A Letter to the Apocalypse

Via Ross Douthat, I ran into this Slate article about the Letter of Last Resort:

At this very moment, miles beneath the surface of the ocean, there is a British nuclear submarine carrying powerful ICBMs (nuclear-armed intercontinental ballistic missiles). In the control room of the sub, the Daily Mail reports, “there is a safe attached to a control room floor. Inside that, there is an inner safe. And inside that sits a letter. It is addressed to the submarine commander and it is from the Prime Minister. In that letter, Gordon Brown conveys the most awesome decision of his political career … and none of us is ever likely to know what he decided.”

The decision? Whether or not to fire the sub’s missiles, capable of causing genocidal devastation in retaliation for an attack that would—should the safe and the letter need to be opened—have already visited nuclear destruction on Great Britain. The letter containing the prime minister’s posthumous decision (assuming he would have been vaporized by the initial attack on the homeland) is known as the Last Resort Letter….

According to the reporters for BBC Radio 4, the safe containing the safe containing the Letter of Last Resort is to be opened only in the event of a nuclear attack on Britain that kills both Prime Minister Gordon Brown and a second, not identified person—the person he’s designated as his alternate nuclear decision-maker in case of his death.

Slate author Ron Rosenbaum’s reaction to this situation is not positive:

With all due respect to our British cousins, this seems, well, insane. Or it highlights the fact that the insanity of Mutually Assured Destruction—insanity that was obtained during the Cold War and that we thought we’d left behind—still exists as real policy, however deeply problematic it remains in this and many other respects. (The fact that British defense officialdom allowed the reporters to know about the Last Resort Letter suggests that they’re proud of this system, evidence that a kind of group madness grips Her Majesty’s Royal Navy.)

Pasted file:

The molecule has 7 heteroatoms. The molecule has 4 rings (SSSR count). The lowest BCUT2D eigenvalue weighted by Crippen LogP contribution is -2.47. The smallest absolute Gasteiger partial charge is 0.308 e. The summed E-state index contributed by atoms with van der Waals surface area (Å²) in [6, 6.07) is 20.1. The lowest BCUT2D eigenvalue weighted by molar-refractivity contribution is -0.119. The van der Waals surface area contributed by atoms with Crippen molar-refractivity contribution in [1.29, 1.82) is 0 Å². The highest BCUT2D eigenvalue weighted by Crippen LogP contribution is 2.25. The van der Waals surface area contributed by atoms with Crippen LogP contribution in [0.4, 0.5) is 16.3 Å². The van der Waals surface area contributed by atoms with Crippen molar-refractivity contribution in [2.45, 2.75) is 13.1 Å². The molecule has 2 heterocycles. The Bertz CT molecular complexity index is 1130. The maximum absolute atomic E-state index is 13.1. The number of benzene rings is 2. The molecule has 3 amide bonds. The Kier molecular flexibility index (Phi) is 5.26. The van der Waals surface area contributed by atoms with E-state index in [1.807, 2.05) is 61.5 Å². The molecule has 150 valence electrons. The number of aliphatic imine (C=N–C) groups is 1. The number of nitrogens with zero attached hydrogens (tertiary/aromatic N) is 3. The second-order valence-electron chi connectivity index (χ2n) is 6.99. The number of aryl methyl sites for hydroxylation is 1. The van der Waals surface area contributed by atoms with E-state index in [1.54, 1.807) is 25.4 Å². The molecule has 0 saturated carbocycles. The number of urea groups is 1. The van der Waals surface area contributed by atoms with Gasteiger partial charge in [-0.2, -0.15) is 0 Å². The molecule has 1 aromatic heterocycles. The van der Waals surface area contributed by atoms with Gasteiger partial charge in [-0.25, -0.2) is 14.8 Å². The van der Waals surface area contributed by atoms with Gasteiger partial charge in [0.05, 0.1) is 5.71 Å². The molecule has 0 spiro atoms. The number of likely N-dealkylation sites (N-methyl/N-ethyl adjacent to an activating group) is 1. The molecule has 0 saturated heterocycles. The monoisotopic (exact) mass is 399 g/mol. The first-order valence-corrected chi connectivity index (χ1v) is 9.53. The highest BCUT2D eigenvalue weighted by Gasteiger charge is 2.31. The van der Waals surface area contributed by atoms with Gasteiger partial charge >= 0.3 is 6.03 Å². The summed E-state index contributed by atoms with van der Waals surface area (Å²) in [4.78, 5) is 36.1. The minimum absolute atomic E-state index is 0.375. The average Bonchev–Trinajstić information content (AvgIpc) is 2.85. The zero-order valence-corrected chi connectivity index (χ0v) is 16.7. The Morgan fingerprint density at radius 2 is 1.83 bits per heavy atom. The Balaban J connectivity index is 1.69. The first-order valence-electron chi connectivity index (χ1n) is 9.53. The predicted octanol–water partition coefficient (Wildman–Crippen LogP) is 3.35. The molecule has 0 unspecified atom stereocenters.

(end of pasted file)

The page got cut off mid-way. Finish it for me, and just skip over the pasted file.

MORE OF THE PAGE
The old-fashioned, pen-and-ink-on-paper quality of it all (quill pen, perhaps?) somehow makes the system seem like it emanated from a 19th-century madhouse out of Wilkie Collins. Which makes it even more profoundly shocking that the system is still in place.

Perhaps it all has to do with how one deals with the idea of worldly authority and with one’s approach towards human history, but I don’t at all share Rosenbaum’s hysterical reaction. That within the first weeks in office a PM is called on to set aside the jubilation of party dominance and plans for consolidating new-won power and sober himself to write by hand five copies of a letter to the end of the world (or at least, his world) strikes me has having a certain tragic grandeur, and providing a valuable reminder of the incredible temporal responsibilities that rest on our modern world leaders.

I suspect that the US approach to these things is less evocative, but frankly I’d be encouraged to know that our president elect would be pulled away from the cheering crowds for a few hours during his first weeks in office and told to think a little bit more soberly than the “Yes we can!” Bob-the-Builder slogan which swept him into office while penning a letter that would shape a world in which the US no longer existed.

3 Responses to A Letter to the Apocalypse

  • Ryan Harkins says: